Designed by the Israeli-Canadian architect Moshe Safdie, Habitat 67 is the Canadian Pavilion for the World Exposition of 1967. Located in Montreal, Quebec, the building was originally intended as an experimental solution for high-quality housing in dense urban environments.
The project is designed as a prefabricated three-dimensional modular building system which is how most people perceive the building. However, James Brittain, a passionate architecture photographer has captured through his lens contemporary shots that make us see Habitat 67 in a new light.
Brittain explains that he wants to shed light on the evolution and historical richness of this unique experimental project, rather than shooting mainstream contemporary architectural photos.
Spending a whole year on this project, he seeks to “get under the skin of the place, and to show that it has life, history and is evolving.”
Brittain is using these photographs for his exhibition titled ‘Revisited: Habitat 67’, which is part of a lecture programme that explores architecture and existing buildings.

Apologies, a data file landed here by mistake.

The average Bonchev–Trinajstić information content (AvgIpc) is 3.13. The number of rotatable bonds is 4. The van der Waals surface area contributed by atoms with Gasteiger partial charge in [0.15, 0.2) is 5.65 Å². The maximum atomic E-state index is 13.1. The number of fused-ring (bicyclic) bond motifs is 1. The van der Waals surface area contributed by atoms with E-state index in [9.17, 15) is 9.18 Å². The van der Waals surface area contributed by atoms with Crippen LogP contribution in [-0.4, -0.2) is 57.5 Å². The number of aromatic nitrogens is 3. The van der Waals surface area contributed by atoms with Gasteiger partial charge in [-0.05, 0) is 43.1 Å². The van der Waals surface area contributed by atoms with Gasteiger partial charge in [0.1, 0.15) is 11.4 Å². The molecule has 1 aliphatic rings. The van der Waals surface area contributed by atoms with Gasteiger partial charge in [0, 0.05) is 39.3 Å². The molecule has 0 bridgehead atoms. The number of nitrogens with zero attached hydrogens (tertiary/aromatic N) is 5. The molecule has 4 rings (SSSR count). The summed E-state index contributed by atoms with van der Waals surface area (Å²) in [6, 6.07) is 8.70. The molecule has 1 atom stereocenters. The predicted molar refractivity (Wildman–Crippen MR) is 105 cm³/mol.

Although James Brittain mission was to use the series to reflect on the current state of contemporary architectural photography, he has reached a number of conclusions about the space he was photographing. During his work, he noticed that Habit 67’s modular design is a very flexible and adaptable space. He has also found that Habit 67’s inhabitants constantly adapt the use of private and public spaces to suit their different needs. His photographs embrace the aging of the space which results from years of constant use.